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Old 03-12-2015, 10:58 AM   #1
jim.thornton
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Switching from Linux Mint to Fedora


I'm considering switching from Linux Mint 13 to a RedHat based distro. I was thinking Fedora, but am open to any suggestions.

I've been using LM for quite a while now and just want a change. I'm not overly happy with things.

I'm curious if there is a way that I can image my current installation, so if I install Fedora (or something else) and something goes drastically wrong that I can be back up and running withing a very short period of time as if nothing happened.
 
Old 03-12-2015, 11:14 AM   #2
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Sure you can image it, if you have a second hard drive as big or bigger than your current one that you don't mind using for the image. Of course if you DO have a second hard drive as big or bigger that you don't mind using for this, I'm not sure why you wouldn't just swap that drive into your system and install Fedora on it instead.

Anyway - Fedora is a bleeding edge distro. Be prepared for constant obsolescence, services and programs failing after routine updates, etc. It's for Red Hat to experiment with new program versions and work out most of the bugs before they commit them to their real distro, RHEL.

I used Fedora for years, but it was always steadily going downhill. Each subsequent version would get more and more unstable. After about version 15 I called it quits, it had gotten about as bad as Windows and I couldn't handle it anymore, so I switched and haven't looked back since.

If you want a bleeding edge distro with the absolute latest versions of everything, and don't mind having to re-install your OS every 6 months or having services break on you after updates, then by all means go for it. If you aren't interested in that, I would look elsewhere. If you describe what, exactly, you don't like about Mint maybe people could provide other suggestions that might be more suitable.
 
Old 03-12-2015, 11:24 AM   #3
jim.thornton
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I do have a lot of space in my computer so there is no issue with storing an image. How would I go about this?? Physically swapping a hard drive is not feasible in my situation because of how things are setup. I would rather just save an image. Again, though, how would i do this??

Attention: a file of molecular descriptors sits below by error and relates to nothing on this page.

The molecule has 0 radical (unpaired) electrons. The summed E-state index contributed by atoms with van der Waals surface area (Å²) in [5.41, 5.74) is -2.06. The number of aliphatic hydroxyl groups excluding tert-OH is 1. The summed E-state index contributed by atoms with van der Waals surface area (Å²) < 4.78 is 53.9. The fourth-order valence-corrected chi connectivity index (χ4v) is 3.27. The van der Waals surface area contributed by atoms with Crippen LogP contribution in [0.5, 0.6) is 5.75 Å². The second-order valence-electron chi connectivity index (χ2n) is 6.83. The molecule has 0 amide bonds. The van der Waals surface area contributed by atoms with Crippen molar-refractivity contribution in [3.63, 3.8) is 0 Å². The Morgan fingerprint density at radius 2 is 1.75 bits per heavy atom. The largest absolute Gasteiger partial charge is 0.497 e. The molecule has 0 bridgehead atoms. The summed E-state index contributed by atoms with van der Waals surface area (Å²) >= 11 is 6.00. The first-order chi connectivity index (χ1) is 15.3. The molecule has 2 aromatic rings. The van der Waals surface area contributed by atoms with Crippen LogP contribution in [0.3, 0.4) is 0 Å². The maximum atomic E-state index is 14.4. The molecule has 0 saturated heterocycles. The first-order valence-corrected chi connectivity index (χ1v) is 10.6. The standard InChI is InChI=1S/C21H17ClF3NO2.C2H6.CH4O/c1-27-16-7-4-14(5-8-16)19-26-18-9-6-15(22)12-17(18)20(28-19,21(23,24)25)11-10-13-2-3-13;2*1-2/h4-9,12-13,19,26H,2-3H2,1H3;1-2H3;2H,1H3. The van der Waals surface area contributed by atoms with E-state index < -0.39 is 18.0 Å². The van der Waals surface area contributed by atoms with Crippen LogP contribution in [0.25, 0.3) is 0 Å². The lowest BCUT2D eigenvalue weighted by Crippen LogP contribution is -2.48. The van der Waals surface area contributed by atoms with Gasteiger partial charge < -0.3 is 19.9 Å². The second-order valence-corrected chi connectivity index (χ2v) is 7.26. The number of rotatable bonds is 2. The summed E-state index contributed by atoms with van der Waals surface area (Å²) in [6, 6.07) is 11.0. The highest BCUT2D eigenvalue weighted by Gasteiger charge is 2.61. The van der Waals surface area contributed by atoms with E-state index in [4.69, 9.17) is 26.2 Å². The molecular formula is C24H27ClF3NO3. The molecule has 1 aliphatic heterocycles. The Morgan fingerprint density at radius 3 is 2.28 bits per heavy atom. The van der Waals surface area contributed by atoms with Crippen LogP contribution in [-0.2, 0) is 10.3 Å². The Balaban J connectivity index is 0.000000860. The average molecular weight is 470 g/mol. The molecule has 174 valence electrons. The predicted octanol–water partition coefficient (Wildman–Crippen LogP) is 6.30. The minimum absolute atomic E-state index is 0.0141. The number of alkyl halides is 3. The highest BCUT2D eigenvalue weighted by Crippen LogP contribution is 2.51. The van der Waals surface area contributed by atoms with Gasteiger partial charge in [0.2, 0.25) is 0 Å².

As for bleeding edge... I'm not interested in having to re-install things every 6 months. I want stability. I find that LM is stable but there are certain programs that I like that are unstable with it. I've spent hours and hours trying to fix them but then ultimately switched programs because I couldn't find the solution. In addition, I don't really like MATE and want to give something else a try. I know that LM has different GUI's available but I prefer the RPM packager over the DEB packager.

They're really not big issues and I've lived with them for a long time, but I just want something a new. But, something that isn't going to get crippled in 6 months.

I'm open to suggestions.
 
Old 03-12-2015, 11:26 AM   #4
mdlinuxwolf
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I would suggest upgrading mint instead. I've found the KDE spin to be very stable.

Or, backup your data and do this.

apt-get dist-upgrade -y

Note: this is not recommended, but a clean install is. Obviously, you must be root or sudo to do this.

Last edited by mdlinuxwolf; 03-12-2015 at 11:29 AM.
 
Old 03-12-2015, 11:27 AM   #5
beachboy2
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What problems are you having with Mint 13, or is it a matter of just wanting to try something new?

I agree with suicidaleggroll (you must tell us the origin of that moniker) that Fedora is probably going to disappoint you as a desktop OS.

Have a look at the reviews for several distros in Linuxed first:
http://mylinuxexplore.blogspot.co.uk...-contents.html

You can use Clonezilla, rsync or Grsync to clone a drive if you wish.

Personally I would simply backup all my documents, photos, bookmarks etc to an external hard drive/USB flash drive and then later do a fresh install of Linux Mint 17.1 or whatever distro you prefer.

You could always try openSUSE:
http://www.dedoimedo.com/computers/opensuse-13-2.html

Last edited by beachboy2; 03-12-2015 at 11:30 AM.
 
Old 03-12-2015, 11:31 AM   #6
jim.thornton
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I have my hard drive partitioned so that my /home directory is separate. So, I shouldn't have to worry about my files. I just want a really fast way of restoring things if something goes wrong.